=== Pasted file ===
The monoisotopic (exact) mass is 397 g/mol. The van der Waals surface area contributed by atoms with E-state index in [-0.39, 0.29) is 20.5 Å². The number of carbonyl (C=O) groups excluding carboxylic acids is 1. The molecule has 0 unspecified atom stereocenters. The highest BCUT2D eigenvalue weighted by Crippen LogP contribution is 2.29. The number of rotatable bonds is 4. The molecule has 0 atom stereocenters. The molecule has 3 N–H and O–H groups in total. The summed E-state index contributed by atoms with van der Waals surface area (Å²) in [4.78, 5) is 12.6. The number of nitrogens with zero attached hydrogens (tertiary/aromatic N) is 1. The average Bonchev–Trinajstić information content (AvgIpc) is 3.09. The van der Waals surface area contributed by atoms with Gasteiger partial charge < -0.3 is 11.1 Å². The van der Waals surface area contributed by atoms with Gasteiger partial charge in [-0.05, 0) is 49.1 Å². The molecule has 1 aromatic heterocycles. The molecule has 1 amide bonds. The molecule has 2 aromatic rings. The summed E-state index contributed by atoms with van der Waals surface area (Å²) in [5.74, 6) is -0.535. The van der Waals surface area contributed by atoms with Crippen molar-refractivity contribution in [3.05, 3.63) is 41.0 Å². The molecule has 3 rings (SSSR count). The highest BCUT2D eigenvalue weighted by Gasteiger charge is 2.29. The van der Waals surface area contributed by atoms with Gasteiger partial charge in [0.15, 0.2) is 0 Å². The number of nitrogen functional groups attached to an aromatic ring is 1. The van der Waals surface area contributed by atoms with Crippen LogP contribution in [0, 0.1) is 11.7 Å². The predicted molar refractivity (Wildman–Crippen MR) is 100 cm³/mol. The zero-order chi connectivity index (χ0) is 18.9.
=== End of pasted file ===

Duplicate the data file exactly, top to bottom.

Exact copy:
The monoisotopic (exact) mass is 397 g/mol. The van der Waals surface area contributed by atoms with E-state index in [-0.39, 0.29) is 20.5 Å². The number of carbonyl (C=O) groups excluding carboxylic acids is 1. The molecule has 0 unspecified atom stereocenters. The highest BCUT2D eigenvalue weighted by Crippen LogP contribution is 2.29. The number of rotatable bonds is 4. The molecule has 0 atom stereocenters. The molecule has 3 N–H and O–H groups in total. The summed E-state index contributed by atoms with van der Waals surface area (Å²) in [4.78, 5) is 12.6. The number of nitrogens with zero attached hydrogens (tertiary/aromatic N) is 1. The average Bonchev–Trinajstić information content (AvgIpc) is 3.09. The van der Waals surface area contributed by atoms with Gasteiger partial charge < -0.3 is 11.1 Å². The van der Waals surface area contributed by atoms with Gasteiger partial charge in [-0.05, 0) is 49.1 Å². The molecule has 1 aromatic heterocycles. The molecule has 1 amide bonds. The molecule has 2 aromatic rings. The summed E-state index contributed by atoms with van der Waals surface area (Å²) in [5.74, 6) is -0.535. The van der Waals surface area contributed by atoms with Crippen molar-refractivity contribution in [3.05, 3.63) is 41.0 Å². The molecule has 3 rings (SSSR count). The highest BCUT2D eigenvalue weighted by Gasteiger charge is 2.29. The van der Waals surface area contributed by atoms with Gasteiger partial charge in [0.15, 0.2) is 0 Å². The number of nitrogen functional groups attached to an aromatic ring is 1. The van der Waals surface area contributed by atoms with Crippen LogP contribution in [0, 0.1) is 11.7 Å². The predicted molar refractivity (Wildman–Crippen MR) is 100 cm³/mol. The zero-order chi connectivity index (χ0) is 18.9.